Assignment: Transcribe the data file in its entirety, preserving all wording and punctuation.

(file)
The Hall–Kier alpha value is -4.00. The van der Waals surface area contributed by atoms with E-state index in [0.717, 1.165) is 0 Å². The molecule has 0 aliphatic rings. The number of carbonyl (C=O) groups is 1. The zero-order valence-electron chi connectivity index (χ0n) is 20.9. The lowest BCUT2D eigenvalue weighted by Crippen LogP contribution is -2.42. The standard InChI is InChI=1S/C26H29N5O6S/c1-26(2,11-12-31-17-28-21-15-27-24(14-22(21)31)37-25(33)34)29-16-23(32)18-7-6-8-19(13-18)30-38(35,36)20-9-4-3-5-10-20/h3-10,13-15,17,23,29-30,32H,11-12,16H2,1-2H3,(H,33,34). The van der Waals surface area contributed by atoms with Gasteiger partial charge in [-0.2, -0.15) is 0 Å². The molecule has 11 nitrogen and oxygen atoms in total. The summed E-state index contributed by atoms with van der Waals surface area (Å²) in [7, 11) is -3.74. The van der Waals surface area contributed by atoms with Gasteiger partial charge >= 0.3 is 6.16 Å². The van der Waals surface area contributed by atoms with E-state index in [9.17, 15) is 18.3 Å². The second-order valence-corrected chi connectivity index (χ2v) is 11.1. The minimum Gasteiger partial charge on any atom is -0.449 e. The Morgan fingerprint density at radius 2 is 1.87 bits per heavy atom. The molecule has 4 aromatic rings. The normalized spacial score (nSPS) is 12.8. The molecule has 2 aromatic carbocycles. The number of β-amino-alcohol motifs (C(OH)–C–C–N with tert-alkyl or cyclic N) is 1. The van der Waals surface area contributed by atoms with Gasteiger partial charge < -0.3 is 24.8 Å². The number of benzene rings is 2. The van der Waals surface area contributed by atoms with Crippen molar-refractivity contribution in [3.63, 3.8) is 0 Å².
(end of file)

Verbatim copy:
The Hall–Kier alpha value is -4.00. The van der Waals surface area contributed by atoms with E-state index in [0.717, 1.165) is 0 Å². The molecule has 0 aliphatic rings. The number of carbonyl (C=O) groups is 1. The zero-order valence-electron chi connectivity index (χ0n) is 20.9. The lowest BCUT2D eigenvalue weighted by Crippen LogP contribution is -2.42. The standard InChI is InChI=1S/C26H29N5O6S/c1-26(2,11-12-31-17-28-21-15-27-24(14-22(21)31)37-25(33)34)29-16-23(32)18-7-6-8-19(13-18)30-38(35,36)20-9-4-3-5-10-20/h3-10,13-15,17,23,29-30,32H,11-12,16H2,1-2H3,(H,33,34). The van der Waals surface area contributed by atoms with Gasteiger partial charge in [-0.2, -0.15) is 0 Å². The molecule has 11 nitrogen and oxygen atoms in total. The summed E-state index contributed by atoms with van der Waals surface area (Å²) in [7, 11) is -3.74. The van der Waals surface area contributed by atoms with Gasteiger partial charge >= 0.3 is 6.16 Å². The van der Waals surface area contributed by atoms with E-state index in [9.17, 15) is 18.3 Å². The second-order valence-corrected chi connectivity index (χ2v) is 11.1. The minimum Gasteiger partial charge on any atom is -0.449 e. The Morgan fingerprint density at radius 2 is 1.87 bits per heavy atom. The molecule has 4 aromatic rings. The normalized spacial score (nSPS) is 12.8. The molecule has 2 aromatic carbocycles. The number of β-amino-alcohol motifs (C(OH)–C–C–N with tert-alkyl or cyclic N) is 1. The van der Waals surface area contributed by atoms with Gasteiger partial charge < -0.3 is 24.8 Å². The number of benzene rings is 2. The van der Waals surface area contributed by atoms with Crippen molar-refractivity contribution in [3.63, 3.8) is 0 Å².